Analog Capacitive Sensing With PCB Traces

By Jeremy S. Cook

Freelance Tech Journalist / Technical Writer, Engineering Consultant

Jeremy Cook Consulting

July 19, 2023


Caption: Experimental setup / Image Credit: Jeremy Cook

Capacitive touch sensing, as discussed in my “RP20-Footie” post, as well as in class 6 of my Developing with Pi series, can be a great way to turn things on and off at a moment’s notice. But what about using a capacitive input as an analog device, such as a slider?

There are, in fact, a number of ways to accomplish this. For more background on capacitive sensing in both digital and analog realms, I’d recommend checking out Microchip’s Capacitive Touch Sensor Design Guide. Starting on page 9, it talks about using multiple capacitor pads as a slider, and interpolating between many pads for better resolution. It also shows how to use an angled design to facilitate interpolation, as well as how to configure pads in a wheel.

In this experiment, I’ll explore whether I can reasonably use GPIO pins to sense differences in position based on a relative contact area between one’s finger and PCB traces. This makes things simple from a PCB design point of view, as I didn’t need to construct any custom pad shapes.


Image Credit: Jeremy Cook


I created a number of traces in two main styles:

  • 5-Line “Ladder” Configuration

    •  Starting at 1.5mm trace width, adding .5mm to each successive trace up to 3.5mm width
    • Starting at .25mm trace width, multiplying by 2 for each successive trace up to a 4mm width
  • “Line Graph” Configuration–Lines progressively drop off based on distance from the connection, reducing overall contact area.
    • .2mm track width, .5mm center-to-center spacing
    • .2mm track width, .5mm center-to-center spacing (ground plane underneath)
    • .1524mm track width, .3048mm center-to-center spacing

A Raspberry Pi Pico running this CircuitPython code was used for capacitive sensing averaging 10 readings together in an attempt to alleviate noise. A 1.6mm thick circuit board (design available here) was used for capacitive traces with a 1MOhm resistor tied to ground and connections made with DuPont-style connectors.

Results – Interesting, but Useful?

Caption: Raw capacitive values / Image Credit: Jeremy Cook


Caption: Averaged capacitive values in steps–still significant noise / Image Credit: Jeremy Cook


In each case, less total contact area generated less capacitive input. In the ladder and larger line graph configurations, one can reasonably pick out roughly five states. I didn’t notice a difference between having a ground plane and not having one. The smaller (.1524mm trace) configurations yielded results that were similar, though seemed to be slightly reduced in magnitude.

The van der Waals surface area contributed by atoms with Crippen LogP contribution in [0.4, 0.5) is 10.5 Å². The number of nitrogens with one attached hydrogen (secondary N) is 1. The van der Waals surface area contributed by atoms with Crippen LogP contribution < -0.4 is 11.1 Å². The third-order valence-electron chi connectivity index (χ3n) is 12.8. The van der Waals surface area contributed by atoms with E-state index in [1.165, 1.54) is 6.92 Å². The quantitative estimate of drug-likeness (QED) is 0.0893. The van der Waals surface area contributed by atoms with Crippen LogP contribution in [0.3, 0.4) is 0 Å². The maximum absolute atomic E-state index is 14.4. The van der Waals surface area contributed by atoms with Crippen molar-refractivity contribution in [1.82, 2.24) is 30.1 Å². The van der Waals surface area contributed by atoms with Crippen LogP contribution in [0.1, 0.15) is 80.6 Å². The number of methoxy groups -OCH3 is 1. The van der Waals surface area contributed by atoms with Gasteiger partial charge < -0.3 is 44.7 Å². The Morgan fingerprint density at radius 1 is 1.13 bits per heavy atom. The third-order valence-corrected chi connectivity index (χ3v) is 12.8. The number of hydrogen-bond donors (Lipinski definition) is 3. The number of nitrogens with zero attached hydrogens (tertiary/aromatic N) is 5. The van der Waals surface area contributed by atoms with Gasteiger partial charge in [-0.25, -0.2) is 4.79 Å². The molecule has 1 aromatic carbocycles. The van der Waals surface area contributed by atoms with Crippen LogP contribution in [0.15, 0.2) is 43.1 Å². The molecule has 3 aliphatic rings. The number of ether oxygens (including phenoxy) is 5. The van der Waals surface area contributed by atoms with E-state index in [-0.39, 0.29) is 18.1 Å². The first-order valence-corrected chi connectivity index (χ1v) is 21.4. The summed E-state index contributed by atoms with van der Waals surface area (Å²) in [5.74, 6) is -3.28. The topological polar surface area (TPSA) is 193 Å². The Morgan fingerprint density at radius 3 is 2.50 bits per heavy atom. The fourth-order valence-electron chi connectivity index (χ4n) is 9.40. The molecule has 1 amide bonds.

The problem with these configurations is that even with averaging there is a significant variation and noise in the response to a finger press. A certain area might nominally be a 3 out of 5, but this can easily vary higher and lower based on how hard one is pressing down. I also suspect different people would have their own individual capacitance effects.

The design guide referenced earlier would be a good place to start if you wanted to attempt to continue with this work. Either way, the how hard are you touching? issue will need to be addressed.

More Ideas

While my trace experiments didn’t produce the consistency I’d hoped for, one interesting effect is that you can effectively read how hard someone is pressing. In fact, it would be quite reasonable to construct a capacitive input with both soft and hard press settings. While a wide range of on states might be a stretch, having off, on, and really on based on how hard someone presses should be possible.

It also might be possible to use multiple capacitive lines in a quadrature, Gray code, or other sensing configurations. While not analog per se, Gray encoding using three capacitive inputs could be implemented to produce eight distinct states. More IO could be added to scale things up as needed.

Capacitive Sensing: An Input Method for the Quick Turn PCB Age

Image Credit: Jeremy Cook


While I didn’t get the consistency I’d hoped for, my “trial PCB” was an inexpensive way to thoroughly test the idea. Perhaps the biggest takeaway from this and my other capacitive experiments (e.g. capacitive foot pedal) is that in our age of quick and inexpensive custom PCB manufacturing, touch sensing can be an excellent and accessible interface method.

This type of sensing requires only a sub-one cent resistor in the case of the Raspberry Pi Pico, and not even that when using more capacitive-friendly devices like an Arduino Uno or ESP32-based board. You may, however, need to experiment to get things just right!

Jeremy Cook is a freelance tech journalist and engineering consultant with over 10 years of factory automation experience. An avid maker and experimenter, you can follow him on Twitter, or see his electromechanical exploits on the Jeremy S. Cook YouTube Channel!

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